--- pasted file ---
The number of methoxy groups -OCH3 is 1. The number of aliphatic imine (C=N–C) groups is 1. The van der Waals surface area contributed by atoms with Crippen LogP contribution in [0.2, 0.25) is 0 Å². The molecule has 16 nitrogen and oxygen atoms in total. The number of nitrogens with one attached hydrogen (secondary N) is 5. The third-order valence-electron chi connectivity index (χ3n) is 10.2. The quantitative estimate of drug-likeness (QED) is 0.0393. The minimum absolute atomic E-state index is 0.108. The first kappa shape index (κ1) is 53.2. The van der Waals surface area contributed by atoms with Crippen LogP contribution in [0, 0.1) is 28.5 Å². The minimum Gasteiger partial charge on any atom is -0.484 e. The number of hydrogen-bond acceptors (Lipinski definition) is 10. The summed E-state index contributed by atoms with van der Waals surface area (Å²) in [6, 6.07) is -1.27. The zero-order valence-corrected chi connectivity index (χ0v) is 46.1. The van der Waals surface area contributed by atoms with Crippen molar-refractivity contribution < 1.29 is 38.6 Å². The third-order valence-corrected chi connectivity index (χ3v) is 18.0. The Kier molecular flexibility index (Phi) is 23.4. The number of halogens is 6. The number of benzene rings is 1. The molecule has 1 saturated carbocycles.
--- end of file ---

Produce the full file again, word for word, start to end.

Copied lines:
The number of methoxy groups -OCH3 is 1. The number of aliphatic imine (C=N–C) groups is 1. The van der Waals surface area contributed by atoms with Crippen LogP contribution in [0.2, 0.25) is 0 Å². The molecule has 16 nitrogen and oxygen atoms in total. The number of nitrogens with one attached hydrogen (secondary N) is 5. The third-order valence-electron chi connectivity index (χ3n) is 10.2. The quantitative estimate of drug-likeness (QED) is 0.0393. The minimum absolute atomic E-state index is 0.108. The first kappa shape index (κ1) is 53.2. The van der Waals surface area contributed by atoms with Crippen LogP contribution in [0, 0.1) is 28.5 Å². The minimum Gasteiger partial charge on any atom is -0.484 e. The number of hydrogen-bond acceptors (Lipinski definition) is 10. The summed E-state index contributed by atoms with van der Waals surface area (Å²) in [6, 6.07) is -1.27. The zero-order valence-corrected chi connectivity index (χ0v) is 46.1. The van der Waals surface area contributed by atoms with Crippen molar-refractivity contribution < 1.29 is 38.6 Å². The third-order valence-corrected chi connectivity index (χ3v) is 18.0. The Kier molecular flexibility index (Phi) is 23.4. The number of halogens is 6. The number of benzene rings is 1. The molecule has 1 saturated carbocycles.